Theory and Practice of Holotropic Breathwork

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The Use of Bodywork - Focused Energy Release

The physical response to holotropic breathwork varies considerably from one person to another. In most instances, faster breathing brings, at first, more or less dramatic psychosomatic manifestations. As I mentioned earlier, the textbooks of respiratory physiology refer to this response as the 'hyperventilation syndrome.' They describe it as a stereotypical pattern of physiological responses that consists primarily of tensions in the hands and feet ('carpopedal spasms'). We have now conducted the breathing sessions with over thirty thousand persons and have found the traditional understanding of the effects of faster breathing to be incorrect.

There exist many individuals in whom even very fast breathing carried over an extended period of time does not lead to a classical 'hyperventilation syndrome,' but to progressive relaxation, intense sexual feelings, or even mystical experiences. Others develop tensions in various parts of their bodies and do not show signs of the 'carpopedal spasms.' Moreover, continued faster breathing does not lead to progressive increase of the tensions, but tends to be self-limited. It typically reaches a climactic culmination followed by a profound relaxation. The pattern of this sequence has a certain resemblence to a sexual orgasm.

In repeated holotropic sessions, this process of intensification of tensions and subsequent resolution tends to move from one part of the body to another in a way that varies from person to person. The overall amount of muscular tensions and of intense emotions tends to decrease with the number of sessions. What happens in this process is that faster breathing extended for a long period of time changes the chemistry of the organism in such a way that blocked physical and emotional energies associated with various traumatic memories are released and become available for peripheral discharge and processing. This makes it possible for the previously repressed content of these memories to emerge into consciousness and be integrated. It is thus a healing process that should be encouraged and supported and not a pathological process that needs to be suppressed, as it is commonly practiced in mainstream medicine.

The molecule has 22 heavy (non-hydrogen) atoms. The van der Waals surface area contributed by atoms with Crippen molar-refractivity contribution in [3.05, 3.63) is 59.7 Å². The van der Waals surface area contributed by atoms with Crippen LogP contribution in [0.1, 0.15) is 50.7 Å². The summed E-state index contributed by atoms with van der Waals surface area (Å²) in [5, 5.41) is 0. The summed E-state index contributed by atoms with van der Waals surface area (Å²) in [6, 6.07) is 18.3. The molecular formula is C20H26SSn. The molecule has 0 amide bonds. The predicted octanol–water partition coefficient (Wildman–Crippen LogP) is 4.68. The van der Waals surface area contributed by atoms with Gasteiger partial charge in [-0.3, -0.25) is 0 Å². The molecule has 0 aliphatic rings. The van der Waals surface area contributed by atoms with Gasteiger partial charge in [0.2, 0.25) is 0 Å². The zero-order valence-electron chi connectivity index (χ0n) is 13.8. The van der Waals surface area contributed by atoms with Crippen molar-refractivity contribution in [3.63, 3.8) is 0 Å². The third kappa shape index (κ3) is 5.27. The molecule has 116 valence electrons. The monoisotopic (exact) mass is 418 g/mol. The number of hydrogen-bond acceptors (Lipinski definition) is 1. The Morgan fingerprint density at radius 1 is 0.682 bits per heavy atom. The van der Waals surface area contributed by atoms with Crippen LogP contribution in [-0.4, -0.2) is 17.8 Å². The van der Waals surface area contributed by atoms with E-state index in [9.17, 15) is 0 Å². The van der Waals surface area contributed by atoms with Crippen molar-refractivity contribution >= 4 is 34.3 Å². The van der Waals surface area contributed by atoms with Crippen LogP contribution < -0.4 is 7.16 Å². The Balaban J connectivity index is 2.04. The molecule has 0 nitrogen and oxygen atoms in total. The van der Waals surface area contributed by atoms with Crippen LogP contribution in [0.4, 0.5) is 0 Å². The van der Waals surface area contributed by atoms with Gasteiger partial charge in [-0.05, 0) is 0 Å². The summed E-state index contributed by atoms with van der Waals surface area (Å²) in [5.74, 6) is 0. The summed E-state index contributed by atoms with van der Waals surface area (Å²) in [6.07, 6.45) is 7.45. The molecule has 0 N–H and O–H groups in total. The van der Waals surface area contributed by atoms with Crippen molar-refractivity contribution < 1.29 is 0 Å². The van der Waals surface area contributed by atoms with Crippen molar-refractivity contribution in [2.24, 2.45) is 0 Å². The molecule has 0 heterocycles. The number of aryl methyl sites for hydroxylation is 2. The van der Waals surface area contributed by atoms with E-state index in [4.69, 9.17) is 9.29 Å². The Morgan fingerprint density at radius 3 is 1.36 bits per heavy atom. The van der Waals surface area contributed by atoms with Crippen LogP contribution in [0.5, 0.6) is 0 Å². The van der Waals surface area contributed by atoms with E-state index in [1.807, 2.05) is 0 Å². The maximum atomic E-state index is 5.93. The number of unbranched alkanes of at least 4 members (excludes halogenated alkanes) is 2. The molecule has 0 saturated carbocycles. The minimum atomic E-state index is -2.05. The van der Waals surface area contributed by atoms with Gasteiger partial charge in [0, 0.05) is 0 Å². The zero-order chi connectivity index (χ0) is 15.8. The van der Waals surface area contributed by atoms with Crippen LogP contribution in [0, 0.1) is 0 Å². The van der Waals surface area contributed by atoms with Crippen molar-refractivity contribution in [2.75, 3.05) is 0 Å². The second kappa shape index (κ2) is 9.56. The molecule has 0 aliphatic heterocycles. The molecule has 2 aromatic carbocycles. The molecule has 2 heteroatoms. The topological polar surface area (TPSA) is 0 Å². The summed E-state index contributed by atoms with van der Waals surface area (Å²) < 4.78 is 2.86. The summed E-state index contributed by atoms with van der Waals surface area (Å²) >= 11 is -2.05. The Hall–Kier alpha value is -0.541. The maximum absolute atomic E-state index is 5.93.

Physical manifestations that develop during the breathing in various areas of the body are not simple physiological reactions to hyperventilation. They have a complex psychosomatic structure and usually have specific psychological meaning for the individuals involved. Sometimes, they represent an intensified version of tensions and pains that the person knows from everyday life, either as a chronic problem or as symptoms that appear at times of emotional or physical stress, fatigue, lack of sleep, weakening by an illness, or the use of alcohol or marijuana. Other times, they can be recognized as reactivation of old symptoms that the individual suffered from in infancy, childhood, puberty, or some other time of his or her life.

The tensions that we carry in our body can be released in two different ways. The first of them involves catharsis and abreaction - discharge of pent-up physical energies through tremors, twitches, dramatic body movements, coughing, gagging, and vomiting. Both catharsis and abreaction also typically include release of blocked emotions through crying, screaming, or other types of vocal expression. These are mechanisms that are well-known in traditional psychiatry since the time when Sigmund Freud and Joseph Breuer published their studies in hysteria (Freud and Breuer 1936). They have been used in traditional psychiatry in the treatment of traumatic emotional neuroses and represent an integral part of the new experiential psychotherapies, such as the neo-Reichian work, Gestalt practice, and primal therapy.

The second mechanism that can mediate release of physical and emotional tensions plays an important role in holotropic breathwork, rebirthing, and other forms of therapy using breathing techniques. It represents a new development in psychiatry and psychotherapy and seems to be in many ways more effective and interesting. Here the deep tensions surface in the form of transient muscular contractions of various duration. By sustaining these muscular tensions for extended periods of time, the organism consumes enormous amounts of previously pent-up energy and simplifies its functioning by disposing of them. The deep relaxation that typically follows the temporary intensification of old tensions or appearance of previously latent ones bears witness to the healing nature of this process.